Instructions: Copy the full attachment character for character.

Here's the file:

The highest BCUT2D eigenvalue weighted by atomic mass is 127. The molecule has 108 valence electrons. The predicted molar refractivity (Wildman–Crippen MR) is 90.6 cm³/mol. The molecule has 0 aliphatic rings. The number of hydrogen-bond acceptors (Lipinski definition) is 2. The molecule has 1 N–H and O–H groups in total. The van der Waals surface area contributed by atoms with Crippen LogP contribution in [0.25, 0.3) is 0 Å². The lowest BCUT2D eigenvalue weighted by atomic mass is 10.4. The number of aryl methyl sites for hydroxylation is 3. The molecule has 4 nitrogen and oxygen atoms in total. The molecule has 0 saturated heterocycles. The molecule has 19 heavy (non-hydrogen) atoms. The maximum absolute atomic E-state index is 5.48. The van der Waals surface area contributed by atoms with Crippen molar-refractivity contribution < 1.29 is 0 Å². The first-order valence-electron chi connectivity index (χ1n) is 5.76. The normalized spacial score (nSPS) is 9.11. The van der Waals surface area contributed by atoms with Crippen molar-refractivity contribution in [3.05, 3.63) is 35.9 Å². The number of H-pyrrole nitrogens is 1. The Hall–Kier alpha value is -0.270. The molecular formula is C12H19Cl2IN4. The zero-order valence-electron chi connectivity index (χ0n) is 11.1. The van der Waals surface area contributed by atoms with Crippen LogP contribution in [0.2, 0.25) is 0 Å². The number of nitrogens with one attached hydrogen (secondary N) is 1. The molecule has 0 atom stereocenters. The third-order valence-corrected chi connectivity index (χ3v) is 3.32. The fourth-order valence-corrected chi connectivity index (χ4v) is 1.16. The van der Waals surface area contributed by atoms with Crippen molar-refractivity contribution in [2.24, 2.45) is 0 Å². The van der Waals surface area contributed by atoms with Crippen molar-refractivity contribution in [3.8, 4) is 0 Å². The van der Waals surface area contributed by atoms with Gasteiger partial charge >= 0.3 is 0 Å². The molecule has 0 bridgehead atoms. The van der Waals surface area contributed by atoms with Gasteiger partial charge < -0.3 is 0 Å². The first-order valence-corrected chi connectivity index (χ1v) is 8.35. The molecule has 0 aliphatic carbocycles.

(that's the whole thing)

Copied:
The highest BCUT2D eigenvalue weighted by atomic mass is 127. The molecule has 108 valence electrons. The predicted molar refractivity (Wildman–Crippen MR) is 90.6 cm³/mol. The molecule has 0 aliphatic rings. The number of hydrogen-bond acceptors (Lipinski definition) is 2. The molecule has 1 N–H and O–H groups in total. The van der Waals surface area contributed by atoms with Crippen LogP contribution in [0.25, 0.3) is 0 Å². The lowest BCUT2D eigenvalue weighted by atomic mass is 10.4. The number of aryl methyl sites for hydroxylation is 3. The molecule has 4 nitrogen and oxygen atoms in total. The molecule has 0 saturated heterocycles. The molecule has 19 heavy (non-hydrogen) atoms. The maximum absolute atomic E-state index is 5.48. The van der Waals surface area contributed by atoms with Crippen molar-refractivity contribution < 1.29 is 0 Å². The first-order valence-electron chi connectivity index (χ1n) is 5.76. The normalized spacial score (nSPS) is 9.11. The van der Waals surface area contributed by atoms with Crippen molar-refractivity contribution in [3.05, 3.63) is 35.9 Å². The number of H-pyrrole nitrogens is 1. The Hall–Kier alpha value is -0.270. The molecular formula is C12H19Cl2IN4. The zero-order valence-electron chi connectivity index (χ0n) is 11.1. The van der Waals surface area contributed by atoms with Crippen LogP contribution in [0.2, 0.25) is 0 Å². The number of nitrogens with one attached hydrogen (secondary N) is 1. The molecule has 0 atom stereocenters. The third-order valence-corrected chi connectivity index (χ3v) is 3.32. The fourth-order valence-corrected chi connectivity index (χ4v) is 1.16. The van der Waals surface area contributed by atoms with Crippen molar-refractivity contribution in [2.24, 2.45) is 0 Å². The van der Waals surface area contributed by atoms with Crippen molar-refractivity contribution in [3.8, 4) is 0 Å². The van der Waals surface area contributed by atoms with Gasteiger partial charge >= 0.3 is 0 Å². The molecule has 0 bridgehead atoms. The van der Waals surface area contributed by atoms with Gasteiger partial charge < -0.3 is 0 Å². The first-order valence-corrected chi connectivity index (χ1v) is 8.35. The molecule has 0 aliphatic carbocycles.